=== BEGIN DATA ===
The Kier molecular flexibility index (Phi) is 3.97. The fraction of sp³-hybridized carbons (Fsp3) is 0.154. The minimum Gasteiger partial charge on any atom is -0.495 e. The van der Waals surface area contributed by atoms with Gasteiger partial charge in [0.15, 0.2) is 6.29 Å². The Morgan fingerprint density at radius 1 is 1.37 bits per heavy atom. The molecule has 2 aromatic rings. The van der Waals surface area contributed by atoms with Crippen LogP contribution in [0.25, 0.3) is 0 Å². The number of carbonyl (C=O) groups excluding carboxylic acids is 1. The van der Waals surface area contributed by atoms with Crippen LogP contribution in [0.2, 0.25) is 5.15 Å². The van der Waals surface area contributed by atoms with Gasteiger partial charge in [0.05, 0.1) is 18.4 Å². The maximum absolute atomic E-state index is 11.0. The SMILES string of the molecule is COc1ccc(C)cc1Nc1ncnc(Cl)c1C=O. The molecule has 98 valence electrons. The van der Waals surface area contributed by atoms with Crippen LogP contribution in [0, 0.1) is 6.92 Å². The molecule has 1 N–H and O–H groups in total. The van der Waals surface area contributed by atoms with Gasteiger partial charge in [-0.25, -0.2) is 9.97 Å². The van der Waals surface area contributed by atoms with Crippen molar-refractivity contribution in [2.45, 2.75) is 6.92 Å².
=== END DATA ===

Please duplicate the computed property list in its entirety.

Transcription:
The Kier molecular flexibility index (Phi) is 3.97. The fraction of sp³-hybridized carbons (Fsp3) is 0.154. The minimum Gasteiger partial charge on any atom is -0.495 e. The van der Waals surface area contributed by atoms with Gasteiger partial charge in [0.15, 0.2) is 6.29 Å². The Morgan fingerprint density at radius 1 is 1.37 bits per heavy atom. The molecule has 2 aromatic rings. The van der Waals surface area contributed by atoms with Crippen LogP contribution in [0.25, 0.3) is 0 Å². The number of carbonyl (C=O) groups excluding carboxylic acids is 1. The van der Waals surface area contributed by atoms with Crippen LogP contribution in [0.2, 0.25) is 5.15 Å². The van der Waals surface area contributed by atoms with Gasteiger partial charge in [0.05, 0.1) is 18.4 Å². The maximum absolute atomic E-state index is 11.0. The SMILES string of the molecule is COc1ccc(C)cc1Nc1ncnc(Cl)c1C=O. The molecule has 98 valence electrons. The van der Waals surface area contributed by atoms with Crippen LogP contribution in [0, 0.1) is 6.92 Å². The molecule has 1 N–H and O–H groups in total. The van der Waals surface area contributed by atoms with Gasteiger partial charge in [-0.25, -0.2) is 9.97 Å². The van der Waals surface area contributed by atoms with Crippen molar-refractivity contribution in [2.45, 2.75) is 6.92 Å².